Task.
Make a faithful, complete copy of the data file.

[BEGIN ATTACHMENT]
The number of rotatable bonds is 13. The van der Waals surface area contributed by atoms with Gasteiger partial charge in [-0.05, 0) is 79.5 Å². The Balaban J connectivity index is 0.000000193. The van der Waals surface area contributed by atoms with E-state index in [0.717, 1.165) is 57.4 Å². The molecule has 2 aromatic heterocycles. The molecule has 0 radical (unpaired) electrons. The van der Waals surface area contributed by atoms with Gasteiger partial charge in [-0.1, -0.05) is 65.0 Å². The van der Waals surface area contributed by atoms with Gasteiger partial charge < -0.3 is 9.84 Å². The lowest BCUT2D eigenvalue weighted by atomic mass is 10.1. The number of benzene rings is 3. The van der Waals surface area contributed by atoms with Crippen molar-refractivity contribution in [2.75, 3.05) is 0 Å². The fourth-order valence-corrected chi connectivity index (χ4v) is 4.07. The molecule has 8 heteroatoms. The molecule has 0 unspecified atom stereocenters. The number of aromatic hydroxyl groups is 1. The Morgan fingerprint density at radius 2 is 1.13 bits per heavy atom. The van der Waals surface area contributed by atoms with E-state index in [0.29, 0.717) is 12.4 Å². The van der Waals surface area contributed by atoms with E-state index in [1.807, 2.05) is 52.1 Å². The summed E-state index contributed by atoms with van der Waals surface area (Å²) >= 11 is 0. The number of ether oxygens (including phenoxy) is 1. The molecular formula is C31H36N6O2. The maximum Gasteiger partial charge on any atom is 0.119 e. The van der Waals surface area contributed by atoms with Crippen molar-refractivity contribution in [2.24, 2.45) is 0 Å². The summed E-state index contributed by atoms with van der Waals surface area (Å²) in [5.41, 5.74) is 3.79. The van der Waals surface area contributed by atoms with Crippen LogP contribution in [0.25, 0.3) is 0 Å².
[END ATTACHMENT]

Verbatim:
The number of rotatable bonds is 13. The van der Waals surface area contributed by atoms with Gasteiger partial charge in [-0.05, 0) is 79.5 Å². The Balaban J connectivity index is 0.000000193. The van der Waals surface area contributed by atoms with E-state index in [0.717, 1.165) is 57.4 Å². The molecule has 2 aromatic heterocycles. The molecule has 0 radical (unpaired) electrons. The van der Waals surface area contributed by atoms with Gasteiger partial charge in [-0.1, -0.05) is 65.0 Å². The van der Waals surface area contributed by atoms with Gasteiger partial charge < -0.3 is 9.84 Å². The lowest BCUT2D eigenvalue weighted by atomic mass is 10.1. The number of benzene rings is 3. The van der Waals surface area contributed by atoms with Crippen molar-refractivity contribution in [2.75, 3.05) is 0 Å². The fourth-order valence-corrected chi connectivity index (χ4v) is 4.07. The molecule has 8 heteroatoms. The molecule has 0 unspecified atom stereocenters. The number of aromatic hydroxyl groups is 1. The Morgan fingerprint density at radius 2 is 1.13 bits per heavy atom. The van der Waals surface area contributed by atoms with E-state index in [0.29, 0.717) is 12.4 Å². The van der Waals surface area contributed by atoms with E-state index in [1.807, 2.05) is 52.1 Å². The summed E-state index contributed by atoms with van der Waals surface area (Å²) >= 11 is 0. The number of ether oxygens (including phenoxy) is 1. The molecular formula is C31H36N6O2. The maximum Gasteiger partial charge on any atom is 0.119 e. The van der Waals surface area contributed by atoms with Crippen molar-refractivity contribution in [2.24, 2.45) is 0 Å². The summed E-state index contributed by atoms with van der Waals surface area (Å²) in [5.41, 5.74) is 3.79. The van der Waals surface area contributed by atoms with Crippen LogP contribution in [0.25, 0.3) is 0 Å².